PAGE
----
British Intelligence Officer (Lieutenant) George Rolland Atkinson Dove

British Intelligence Officer (Lieutenant) George Rolland Atkinson Dove (aged 23) of the Second Hampshire Regiment (Kilgobnet near Macroom)

Date of incident: 26 April 1922 (executed by IRA and disappeared)

Sources: Evening Herald, 1 May 1922; Freeman’s Journal, 2 May 1922; Belfast Newsletter, 2 May 1922; The Times (London), 25 May 1922, 22, 23 June, 19, 20 July 1922, 12, 13 Dec. 1923; II, 13 Dec. 1923; SS, 15 Dec. 1923; Hampshire Regiment Journal (Jan. 1924); British Soldiers Missing, A/0909 (Military Archives); Michael Walsh’s WS 1521, 17 (BMH); James Murphy’s WS 1633, 15 (BMH); Maurice Brew’s WS 1695, 27 (BMH); Daniel Corkery’s WS 1719, 29 (BMH); D’Arcy (2007), 52-53; Keane (2014), 174-78; Keane (2017), 285-87, 415; http://www.cairogang.com/other-people/british/castle-intelligence/incidents/kilgobnet%201922/kilgobnet-1922.html (accessed 24 Feb. 2018); http://www.cairogang.com/other-people/british/castle-intelligence/incidents/kilgobnet%201922/dove/dove.html (accessed 26 Feb. 2018).


Note: Anti-Treaty IRA officer Jim Murphy, Vice O/C of the Macroom Battalion and formerly captain of the Clondrohid Company, recalled the episode years later: ‘Three British army officers, accompanied by a driver, arrived in Macroom one day early in April 1922. Two of these officers (Hendy and Dore [i.e., Dove]) were members of the British intelligence who had tortured and shot unarmed prisoners during the fight [for independence]. They were wanted men and were taken prisoners by our forces on The Square, Macroom. They were lodged in the barracks, which had been evacuated by the R.I.C. and was now occupied by the Republican Police. A messenger was dispatched to Brigade H.Q. in Cork to seek instructions as to what should be done with the prisoners. Instructions were received to execute all four, and these orders were carried out that night. Next morning a strong enemy force entered Macroom area in search of the missing officers. They called again in greater strength on two other occasions, but being unable to get any information, they finally desisted.’ See James Murphy’s WS 1633, 15 (BMH).

It is clear that Murphy, with his loose and incorrect references to ‘early April’ and ‘that night’, is not a reliable witness as to the date of the British officers’ arrival in Macroom or the date of their subsequent execution. But otherwise his recollections have value. We know that British search parties went to Macroom on 27 and 28 April and again on 2 May 1922. See http://www.cairogang.com/other-people/british/castle-intelligence/incidents/kilgobnet%201922/kilgobnet-1922.html (accessed 24 Feb. 2018). Daniel Corkery, O/C of the Macroom Battalion, also later used the expression ‘that night’ to indicate the execution date of the three British intelligence officers, but he meant the night of the day when orders for the deed had arrived from Cork No. 1 Brigade headquarters. See Daniel Corkery’s WS 1719, 29 (BMH). See the next two entries.

The Times of 25 May 1922 reported: ‘Dr Atkinson Dove, of Elm Grove, Southsea, father of Lieutenant G.R.A. Dove, one of the three intelligence officers kidnapped at Macroom in April, has received a letter from the Colonel Commanding the 2nd Hampshires, intimating that there is no doubt that the officers were taken to the mountains in West Cork and murdered. Expeditions into the mountains have proved in vain.’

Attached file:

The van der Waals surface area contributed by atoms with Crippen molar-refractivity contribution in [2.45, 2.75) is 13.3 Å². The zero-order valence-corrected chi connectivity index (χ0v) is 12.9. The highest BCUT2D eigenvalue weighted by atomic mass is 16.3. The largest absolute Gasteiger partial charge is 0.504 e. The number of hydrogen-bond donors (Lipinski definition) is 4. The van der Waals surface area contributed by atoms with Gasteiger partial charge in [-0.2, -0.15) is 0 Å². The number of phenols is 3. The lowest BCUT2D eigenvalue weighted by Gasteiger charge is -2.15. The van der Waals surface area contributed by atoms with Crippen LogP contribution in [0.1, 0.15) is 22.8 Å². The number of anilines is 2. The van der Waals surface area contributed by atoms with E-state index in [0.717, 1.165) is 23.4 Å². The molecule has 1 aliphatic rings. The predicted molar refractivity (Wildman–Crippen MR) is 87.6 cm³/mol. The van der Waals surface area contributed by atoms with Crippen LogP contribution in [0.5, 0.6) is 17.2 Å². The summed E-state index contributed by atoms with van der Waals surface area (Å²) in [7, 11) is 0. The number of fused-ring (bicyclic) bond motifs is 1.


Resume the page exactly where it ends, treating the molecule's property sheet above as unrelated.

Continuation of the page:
G.R.A. Dove was commissioned from the Royal Military College at Sandhurst as a second lieutenant in the 2nd Hampshire Regiment on 27 October 1916. After leaving Sandhurst, Dove went with his regiment to France, ‘where he was wounded three times’. He was promoted to the rank of lieutenant in April 1918. After the armistice he ‘volunteered for the Expeditionary Relief Force to Russia’. See The Times, 25 May 1922. He soon found himself with his regiment in the middle of the Russian Civil War. In November 1920 Dove ‘was brought to the notice of the British Secretary of State for War by General H. S. (Lord) Rawlinson, A.D.C. to the commander-in-chief of Allied forces in North Russia, ‘for valuable and distinguished services rendered [by Dove] in connection with the operations in North Russia during the period 25th March to 26th September 1919’. It is unclear exactly when Dove and his regiment were posted to Ireland. But he was there for the height of the War of Independence. Indeed, according to historian Fergus D’Arcy, writing in his book Remembering the Dead, Lieutenant Dove participated with other members of the 2nd Hampshire Regiment in the surprise attack on the IRA column at Clonmult on 20 February 1921—a disaster for the Midleton Battalion of the Cork No. 1 Brigade in which as many as thirteen Volunteers died. A considerable number of the IRA casualties at Clonmult were shot dead in British custody after the fighting had stopped. See http://www.cairogang.com/other-people/british/castle-intelligence/incidents/kilgobnet%201922/dove/dove.html (accessed 26 Feb. 2018); D’Arcy (2007), 52-53. See also the Cork War of Independence Fatality Register under the date of 20 February 1921.    

The Irish Revolution Project

Scoil na Staire /Tíreolaíocht

University College Cork, Cork,